Got a version of Excel that uses the menu interface (Excel 97, Excel 2000, Excel 2002, or Excel 2003)? This site is for you! If you use a later version of Excel, visit our ExcelTips site focusing on the ribbon interface.
With more than 50 non-fiction books and numerous magazine articles to his credit, Allen Wyatt is an internationally recognized author. He is president of Sharon Parq Associates, a computer and publishing services company.
Learn more about Allen...
Please Note: This article is written for users of the following Microsoft Excel versions: 97, 2000, 2002, and 2003. If you are using a later version (Excel 2007 or later), this tip may not work for you. For a version of this tip written specifically for later versions of Excel, click here: Searching for All.
Jack wonders how he can do a search for a certain word or phrase and, in one step, highlight all the cells containing it so that he can cut or copy them and paste them elsewhere.
Selecting the cells containing the text you want to use is rather easy; you can use the standard Find and Replace feature to do it. Follow these steps:
Figure 1. The Find tab of the Find and Replace dialog box.
That's it. As long as you didn't click on Match Entire Cell Contents in step 4, Excel selects all the cells that contain the text you specified in step 3. You can, at that point, apply formatting to the cells, if desired.
You could, of course, use conditional formatting to dynamically format cells that contain the text you want to highlight. All you need to do is set up a condition that uses a formula that tests for the presence of the text you want. This won't, of course, select all the cells that contain the text, but it will highlight them so you can pick out where they are.
You could also use a macro to select all the cells that contain the desired text. The following is a rather simple one that accomplishes the task:
Sub selCellbasedonValue() Dim c As Object Dim u As Range Dim v As Range Dim sInpt As String Set u = ActiveSheet.UsedRange sInpt = InputBox("Enter the search text") If sInpt > "" Then For Each c In u If Instr(LCase(sInpt),LCase(c.Value)) > 0 Then If v Is Nothing Then Set v = Range(c.Address) Else Set v = Union(v, Range(c.Address)) End If End If Next v.Select Set v = Nothing End If Set u = Nothing End Sub
There is a problem with selecting cells that you need to recognize, however—if the cells are non-contiguous, you cannot cut or copy the cells. If you try, you'll get an error message indicating that the command cannot be used on multiple selections. The easiest way to copy cell contents to a different location is to, again, use a macro:
Sub CopyFinds() Dim sSrch As String Dim sFirst As String Dim rPaste As Range Dim i As Integer Dim iLeftC As Integer Dim lTopR As Long Dim c As Object If Selection.Cells.Count = 1 Then MsgBox "Select the range to be searched." Exit Sub End If 'Specify search string sSrch = InputBox(Prompt:="Enter the search text") ' Set the paste address On Error Resume Next Set rPaste = Application.InputBox(Prompt:="Enter the upper-left " & _ "cell address for the paste range", Type:=8) On Error GoTo 0 ' Exit if canceled If TypeName(rPaste) <> "Range" Then Exit Sub ' Upper left cell to be used Set rPaste = rPaste.Range("A1") 'Set where paste will start and headings Application.ScreenUpdating = False lTopR = rPaste.Row iLeftC = rPaste.Column Cells(lTopR, iLeftC) = "Address" Cells(lTopR, iLeftC + 1) = "Cell Value" lTopR = lTopR + 1 'Start copying cell values With Selection Set c = .Find(What:=sSrch, LookAt:=xlPart, MatchCase:=True) If Not c Is Nothing Then sFirst = c.Address Do Cells(lTopR, iLeftC) = c.Address Cells(lTopR, iLeftC + 1) = c.Value Set c = .FindNext(c) lTopR = lTopR + 1 Loop While Not c Is Nothing And c.Address <> sFirst End If End With Application.ScreenUpdating = True Cells(rPaste.Row, rPaste.Column).Select End Sub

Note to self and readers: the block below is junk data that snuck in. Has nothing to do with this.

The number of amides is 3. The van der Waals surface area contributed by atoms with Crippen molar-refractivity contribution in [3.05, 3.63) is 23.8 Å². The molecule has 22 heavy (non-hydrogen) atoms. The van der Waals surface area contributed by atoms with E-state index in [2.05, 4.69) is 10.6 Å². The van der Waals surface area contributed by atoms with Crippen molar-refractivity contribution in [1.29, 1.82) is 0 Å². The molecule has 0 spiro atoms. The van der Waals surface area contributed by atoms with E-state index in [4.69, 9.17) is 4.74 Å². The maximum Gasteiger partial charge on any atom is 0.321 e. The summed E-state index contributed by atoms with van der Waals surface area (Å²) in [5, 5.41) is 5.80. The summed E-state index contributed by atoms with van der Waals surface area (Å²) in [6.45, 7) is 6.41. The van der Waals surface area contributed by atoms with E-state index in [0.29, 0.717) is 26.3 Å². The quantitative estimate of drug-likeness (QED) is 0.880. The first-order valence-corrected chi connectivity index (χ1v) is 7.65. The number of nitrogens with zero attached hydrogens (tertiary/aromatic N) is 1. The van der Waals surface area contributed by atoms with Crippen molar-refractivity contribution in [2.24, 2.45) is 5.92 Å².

When you select a range of cells and run this macro, you are asked to specify what you are searching for (case is important) and an address of where you want to copy it. The macro then finds all cells that contain that value and copy both their address and the cell value to the starting address you specified. The macro doesn't do a lot of error checking; it will overwrite information if you specify a target address that has information in it already. In addition, if you specify a target address that is within the range you are searching, the macro may run infinitely. You should definitely specify a target that is outside of the range being searched.
ExcelTips is your source for cost-effective Microsoft Excel training. This tip (8963) applies to Microsoft Excel 97, 2000, 2002, and 2003. You can find a version of this tip for the ribbon interface of Excel (Excel 2007 and later) here: Searching for All.
Solve Real Business Problems Master business modeling and analysis techniques with Excel and transform data into bottom-line results. This hands-on, scenario-focused guide shows you how to use the latest Excel tools to integrate data from multiple tables. Check out Microsoft Excel 2013 Data Analysis and Business Modeling today!